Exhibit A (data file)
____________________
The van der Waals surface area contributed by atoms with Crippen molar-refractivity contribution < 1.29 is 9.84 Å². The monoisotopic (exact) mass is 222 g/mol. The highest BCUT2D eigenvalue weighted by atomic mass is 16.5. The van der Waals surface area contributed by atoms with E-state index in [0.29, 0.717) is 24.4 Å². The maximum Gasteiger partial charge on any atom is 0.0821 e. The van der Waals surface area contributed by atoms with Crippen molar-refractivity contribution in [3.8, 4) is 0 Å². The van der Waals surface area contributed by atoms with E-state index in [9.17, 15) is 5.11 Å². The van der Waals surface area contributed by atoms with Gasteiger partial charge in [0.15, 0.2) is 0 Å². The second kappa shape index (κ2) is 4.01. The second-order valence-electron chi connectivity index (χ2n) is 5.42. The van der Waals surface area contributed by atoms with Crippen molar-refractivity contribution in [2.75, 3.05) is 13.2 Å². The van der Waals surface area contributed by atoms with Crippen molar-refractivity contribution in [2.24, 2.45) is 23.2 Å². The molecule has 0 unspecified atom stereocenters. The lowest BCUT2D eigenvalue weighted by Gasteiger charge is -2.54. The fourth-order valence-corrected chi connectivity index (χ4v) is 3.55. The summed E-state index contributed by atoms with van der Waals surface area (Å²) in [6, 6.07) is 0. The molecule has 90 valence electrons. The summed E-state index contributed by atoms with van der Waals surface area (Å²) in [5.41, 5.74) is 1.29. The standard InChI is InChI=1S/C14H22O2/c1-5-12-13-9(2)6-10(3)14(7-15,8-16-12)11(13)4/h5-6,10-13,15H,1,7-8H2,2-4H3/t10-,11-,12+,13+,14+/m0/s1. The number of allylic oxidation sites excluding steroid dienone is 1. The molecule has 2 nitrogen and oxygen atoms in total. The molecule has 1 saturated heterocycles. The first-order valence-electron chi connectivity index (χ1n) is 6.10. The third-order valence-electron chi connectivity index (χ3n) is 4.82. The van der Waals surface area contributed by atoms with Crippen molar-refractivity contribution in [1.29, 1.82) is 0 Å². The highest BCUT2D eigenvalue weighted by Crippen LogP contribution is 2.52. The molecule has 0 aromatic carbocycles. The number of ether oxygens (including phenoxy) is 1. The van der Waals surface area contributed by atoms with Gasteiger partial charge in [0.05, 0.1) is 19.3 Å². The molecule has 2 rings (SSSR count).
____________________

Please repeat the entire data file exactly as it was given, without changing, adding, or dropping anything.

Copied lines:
The van der Waals surface area contributed by atoms with Crippen molar-refractivity contribution < 1.29 is 9.84 Å². The monoisotopic (exact) mass is 222 g/mol. The highest BCUT2D eigenvalue weighted by atomic mass is 16.5. The van der Waals surface area contributed by atoms with E-state index in [0.29, 0.717) is 24.4 Å². The maximum Gasteiger partial charge on any atom is 0.0821 e. The van der Waals surface area contributed by atoms with Crippen molar-refractivity contribution in [3.8, 4) is 0 Å². The van der Waals surface area contributed by atoms with E-state index in [9.17, 15) is 5.11 Å². The van der Waals surface area contributed by atoms with Gasteiger partial charge in [0.15, 0.2) is 0 Å². The second kappa shape index (κ2) is 4.01. The second-order valence-electron chi connectivity index (χ2n) is 5.42. The van der Waals surface area contributed by atoms with Crippen molar-refractivity contribution in [2.75, 3.05) is 13.2 Å². The van der Waals surface area contributed by atoms with Crippen molar-refractivity contribution in [2.24, 2.45) is 23.2 Å². The molecule has 0 unspecified atom stereocenters. The lowest BCUT2D eigenvalue weighted by Gasteiger charge is -2.54. The fourth-order valence-corrected chi connectivity index (χ4v) is 3.55. The summed E-state index contributed by atoms with van der Waals surface area (Å²) in [6, 6.07) is 0. The molecule has 90 valence electrons. The summed E-state index contributed by atoms with van der Waals surface area (Å²) in [5.41, 5.74) is 1.29. The standard InChI is InChI=1S/C14H22O2/c1-5-12-13-9(2)6-10(3)14(7-15,8-16-12)11(13)4/h5-6,10-13,15H,1,7-8H2,2-4H3/t10-,11-,12+,13+,14+/m0/s1. The number of allylic oxidation sites excluding steroid dienone is 1. The molecule has 2 nitrogen and oxygen atoms in total. The molecule has 1 saturated heterocycles. The first-order valence-electron chi connectivity index (χ1n) is 6.10. The third-order valence-electron chi connectivity index (χ3n) is 4.82. The van der Waals surface area contributed by atoms with Crippen molar-refractivity contribution in [1.29, 1.82) is 0 Å². The highest BCUT2D eigenvalue weighted by Crippen LogP contribution is 2.52. The molecule has 0 aromatic carbocycles. The number of ether oxygens (including phenoxy) is 1. The van der Waals surface area contributed by atoms with Gasteiger partial charge in [0.05, 0.1) is 19.3 Å². The molecule has 2 rings (SSSR count).